You don’t need a Bible-in-a-year plan, but you need a plan

oneyearYou’re setting some goals for 2014 right now, aren’t you? Maybe you’re too good for New Year’s resolutions. You laugh at the new people at the gym in January and wonder how many weeks they’ll make it. But still, you’ve probably given some thought to 2014, and you’re probably making some plans.

A lot of people start planning their Bible-in-a-year plan around now. This is the year that they’ll make it all the way through. Three or four chapters a day are all it takes.

Three points:

1 – If you’re planning to do this, I commend you. It’s a great goal. If you want to know about the God of Christianity, you must read (or hear) the Bible. There is no substitute.

2 – You should know that you’re headed for the same dangers as those new people at the gym. Unless you already do this regularly, you’re not likely to make it past February.

If you’re doing any of the most common plans, somewhere around the end of January, you’ll hit the end of Exodus and get thirteen chapters about tabernacle design, followed by a priests’ manual for animal sacrifices in the book of Leviticus. Don’t get me wrong––these are important passages. Leviticus is one of my favorite books of the Bible. But I know it’s also the book where a lot of Bible-in-a-year plans go to die.

3 – Reading the Bible this way isn’t necessarily the best, in my opinion. If you’re reading three or four chapters per day, you’re reading too much to devote a lot of attention to a small passage. You probably won’t stop and reflect on a particular phrase for ten minutes.

Similarly, you’re not reading enough at a time to really see the big picture. Several years ago, I began trying to read certain books of the Bible all the way through in one sitting. When I read Matthew or Leviticus in a single sitting (or even two or three, if necessary), I got a different picture of those books than when I broke them up in even chunks.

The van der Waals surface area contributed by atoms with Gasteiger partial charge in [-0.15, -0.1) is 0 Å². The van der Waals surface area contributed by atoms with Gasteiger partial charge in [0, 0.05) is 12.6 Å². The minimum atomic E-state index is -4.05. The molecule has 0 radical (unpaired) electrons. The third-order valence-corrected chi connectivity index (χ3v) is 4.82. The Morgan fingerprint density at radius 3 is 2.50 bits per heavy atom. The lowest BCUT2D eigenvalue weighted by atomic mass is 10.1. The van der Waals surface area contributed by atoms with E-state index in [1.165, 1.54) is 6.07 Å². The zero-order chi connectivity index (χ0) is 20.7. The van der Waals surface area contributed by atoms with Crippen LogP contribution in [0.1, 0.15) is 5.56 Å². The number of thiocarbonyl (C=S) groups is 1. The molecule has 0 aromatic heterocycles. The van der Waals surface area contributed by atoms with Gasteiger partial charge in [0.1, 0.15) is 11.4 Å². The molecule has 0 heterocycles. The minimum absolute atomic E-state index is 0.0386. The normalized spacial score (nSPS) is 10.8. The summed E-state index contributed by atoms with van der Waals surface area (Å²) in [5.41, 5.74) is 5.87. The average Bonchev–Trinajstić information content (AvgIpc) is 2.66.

As you look toward 2014, you don’t need a Bible-in-a-year plan. It’s commendable if you believe you can truly do it, but it’s not your only option.

You do need a plan, though.

At least for me, the important things in life don’t all come automatically. When I don’t have a plan to exercise, I don’t exercise. When I don’t have a plan to eat healthy, I don’t eat healthy. When I don’t have a plan for reading the Bible, I read it haphazardly or not much at all.

Can I suggest you do three things for the coming year?

1 – Pick a plan. I just told you it doesn’t need to be a Bible-in-a-year plan. Here are some options:

  • First, you might consider choosing a plan to get you to Holy Week (beginning April 14). That’s not nearly as daunting as thinking about a plan for the rest of the year. If you do something daily, it’s just over 100 days.
  • Browse through the plans offered by YouVersion and choose one that suits you best. If you’re choosing to just plan for the first 100 days right now, you could consider The Essential 100, The Essential Jesus, or 100 Days of Discipline.
  • Practice Lectio Divina (click the link for an explanation). You could choose a book of the Bible to slowly work your way through, or you might use the passages from the Revised Common Lectionary for your readings each week.